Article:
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Dairy Newsletter - October 2023

09 October 2023
Type Newsletter

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In this month's edition:

  • Top five tips for October
    • Arrange a milk recording for your herd at the latest 45 days out from drying out to help identify cows that may have somatic cell count (SCC) issues, and more importantly, to select cows that are suitable for sealer only.
    • Body condition score (BCS) your herd. Identify cows that may be under condition and would benefit from a longer dry period.
    • Plan your autumn closing grazing. Close enough ground early enough to have grass available in the spring.
    • Use the quieter time of the year to start washing out and disinfecting calf and calving sheds for the new year.
    • Check your dairy wash storage requirements for the coming winter with your advisor. You will require 31 days of dairy washings storage as the closed period for this will be for all of December.
  • October grazing
    There are two objectives in autumn grazing management of dairy cows. Firstly, the cows must be adequately fed using the cheapest available feed, which is grazed grass. Given the price of meal and silage, every day at grass is worth well over €2/cow/day additional profit. The second objective is set the farm up for spring grass. The most important task any dairy farmer will undertake over the next two months is to ensure that the farm is closed off properly so that an adequate supply of grass is available early next year.
    • Date when 60% is closed
      This is a very critical date. For most farms this is early November. This is because most of the grass available in early spring will be grown in October/early November.
    • Encourage clover – close late!
      The road ahead for many dairy farms will include a reduction in nitrogen (N) fertiliser input. Clover in the sward will become a source of N to replace chemical N.
  • Impact of changes to Nitrates Derogation
    The EU Commission decision to reduce the upper limit on organic N from 250kg N per ha to 220kg N per ha for Nitrates Derogation farms in designated catchment areas will have significant consequences for many dairy farms in 2024 and beyond.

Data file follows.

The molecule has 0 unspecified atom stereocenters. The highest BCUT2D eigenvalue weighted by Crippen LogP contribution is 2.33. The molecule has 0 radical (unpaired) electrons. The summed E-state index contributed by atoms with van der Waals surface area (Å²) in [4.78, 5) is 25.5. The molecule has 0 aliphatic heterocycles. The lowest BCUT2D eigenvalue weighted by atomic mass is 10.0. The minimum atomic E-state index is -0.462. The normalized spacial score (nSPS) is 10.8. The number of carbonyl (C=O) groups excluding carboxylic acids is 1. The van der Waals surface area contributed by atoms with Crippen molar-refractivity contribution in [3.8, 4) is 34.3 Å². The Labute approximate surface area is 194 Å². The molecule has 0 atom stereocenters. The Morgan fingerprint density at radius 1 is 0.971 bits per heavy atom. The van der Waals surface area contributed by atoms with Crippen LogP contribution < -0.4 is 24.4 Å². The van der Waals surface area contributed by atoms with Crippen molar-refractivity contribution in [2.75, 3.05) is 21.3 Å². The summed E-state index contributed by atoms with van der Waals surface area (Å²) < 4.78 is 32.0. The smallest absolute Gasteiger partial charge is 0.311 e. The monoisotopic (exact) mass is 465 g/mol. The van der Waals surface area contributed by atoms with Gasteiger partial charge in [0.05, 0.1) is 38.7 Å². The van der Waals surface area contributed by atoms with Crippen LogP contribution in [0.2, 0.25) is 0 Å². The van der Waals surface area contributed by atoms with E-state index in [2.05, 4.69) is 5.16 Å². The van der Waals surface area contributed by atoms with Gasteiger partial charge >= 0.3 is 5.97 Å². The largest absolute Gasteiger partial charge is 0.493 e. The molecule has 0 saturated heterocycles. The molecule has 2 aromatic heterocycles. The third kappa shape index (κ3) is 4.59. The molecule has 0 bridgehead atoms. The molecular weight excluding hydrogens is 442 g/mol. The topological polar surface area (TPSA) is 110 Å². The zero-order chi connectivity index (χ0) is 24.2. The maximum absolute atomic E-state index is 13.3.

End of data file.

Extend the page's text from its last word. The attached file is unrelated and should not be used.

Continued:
• SCC and selective dry cow therapy
    Here are some key points on SCC and selective dry cow therapy:
    • a recent on-farm study by Clabby et al. examining 21 commercial dairy herds identified the bacterium Staph Aureus as the predominant cause of mastitis in Irish dairy herds;
    • first calvers had higher levels of infection than cows in their second or greater lactation – early lactation infection was responsible for elevated SCC in first calvers – although low levels of clinical mastitis cases indicate reasonable levels of udder health within the herd, the risk of Staph Aureus infection between herd-mates is very real;
    • greater attention needs to be given to managing the udder health of all cows throughout the lactation to minimise the risk of spread;
    • the best single predictor for choice of dry cow therapy was the last milk recording SCC – a cut-off of 65,000 was identified as being the SCC that maximised the number of cows on sealer-only treatment, while still identifying the cows that had infection for treatment with antibiotics;
    • another significant factor contributing to the success of the sealer-only treatment was the level of milk production on the day of drying, with yields of <15kg giving the best SCC in the subsequent lactation;
    • excellent cubicle hygiene (twice-daily liming) was also significant in reducing infection in the subsequent lactation; and,
    • a free dry consult with your vet is available through Animal Health Ireland.